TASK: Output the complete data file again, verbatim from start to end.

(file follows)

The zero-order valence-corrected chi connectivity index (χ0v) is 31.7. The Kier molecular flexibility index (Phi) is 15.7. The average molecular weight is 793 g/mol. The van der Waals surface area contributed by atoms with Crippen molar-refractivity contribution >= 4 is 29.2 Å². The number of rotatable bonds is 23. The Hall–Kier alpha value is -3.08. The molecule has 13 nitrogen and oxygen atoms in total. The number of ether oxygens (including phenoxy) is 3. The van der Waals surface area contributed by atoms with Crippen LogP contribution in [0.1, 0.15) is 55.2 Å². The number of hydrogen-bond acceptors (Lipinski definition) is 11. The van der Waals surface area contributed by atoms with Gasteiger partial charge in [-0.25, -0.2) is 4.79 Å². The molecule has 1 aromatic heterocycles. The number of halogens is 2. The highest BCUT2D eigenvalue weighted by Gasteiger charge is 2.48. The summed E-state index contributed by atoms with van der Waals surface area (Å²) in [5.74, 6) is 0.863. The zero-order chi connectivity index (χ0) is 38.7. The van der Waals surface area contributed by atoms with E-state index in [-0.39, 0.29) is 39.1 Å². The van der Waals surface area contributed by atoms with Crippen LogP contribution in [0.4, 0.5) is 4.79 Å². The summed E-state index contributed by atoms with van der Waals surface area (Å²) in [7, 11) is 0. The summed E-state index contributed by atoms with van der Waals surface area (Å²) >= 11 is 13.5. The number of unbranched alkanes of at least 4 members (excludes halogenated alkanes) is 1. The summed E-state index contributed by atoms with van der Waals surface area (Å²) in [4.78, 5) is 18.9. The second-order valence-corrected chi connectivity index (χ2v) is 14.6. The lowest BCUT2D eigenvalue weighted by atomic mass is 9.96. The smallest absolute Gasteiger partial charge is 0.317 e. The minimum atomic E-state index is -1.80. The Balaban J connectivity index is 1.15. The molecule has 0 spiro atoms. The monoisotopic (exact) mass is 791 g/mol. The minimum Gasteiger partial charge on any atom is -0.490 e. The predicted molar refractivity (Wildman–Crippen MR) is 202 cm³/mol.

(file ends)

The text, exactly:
The zero-order valence-corrected chi connectivity index (χ0v) is 31.7. The Kier molecular flexibility index (Phi) is 15.7. The average molecular weight is 793 g/mol. The van der Waals surface area contributed by atoms with Crippen molar-refractivity contribution >= 4 is 29.2 Å². The number of rotatable bonds is 23. The Hall–Kier alpha value is -3.08. The molecule has 13 nitrogen and oxygen atoms in total. The number of ether oxygens (including phenoxy) is 3. The van der Waals surface area contributed by atoms with Crippen LogP contribution in [0.1, 0.15) is 55.2 Å². The number of hydrogen-bond acceptors (Lipinski definition) is 11. The van der Waals surface area contributed by atoms with Gasteiger partial charge in [-0.25, -0.2) is 4.79 Å². The molecule has 1 aromatic heterocycles. The number of halogens is 2. The highest BCUT2D eigenvalue weighted by Gasteiger charge is 2.48. The summed E-state index contributed by atoms with van der Waals surface area (Å²) in [5.74, 6) is 0.863. The zero-order chi connectivity index (χ0) is 38.7. The van der Waals surface area contributed by atoms with E-state index in [-0.39, 0.29) is 39.1 Å². The van der Waals surface area contributed by atoms with Crippen LogP contribution in [0.4, 0.5) is 4.79 Å². The summed E-state index contributed by atoms with van der Waals surface area (Å²) in [7, 11) is 0. The summed E-state index contributed by atoms with van der Waals surface area (Å²) >= 11 is 13.5. The number of unbranched alkanes of at least 4 members (excludes halogenated alkanes) is 1. The summed E-state index contributed by atoms with van der Waals surface area (Å²) in [4.78, 5) is 18.9. The second-order valence-corrected chi connectivity index (χ2v) is 14.6. The lowest BCUT2D eigenvalue weighted by atomic mass is 9.96. The smallest absolute Gasteiger partial charge is 0.317 e. The minimum atomic E-state index is -1.80. The Balaban J connectivity index is 1.15. The molecule has 0 spiro atoms. The monoisotopic (exact) mass is 791 g/mol. The minimum Gasteiger partial charge on any atom is -0.490 e. The predicted molar refractivity (Wildman–Crippen MR) is 202 cm³/mol.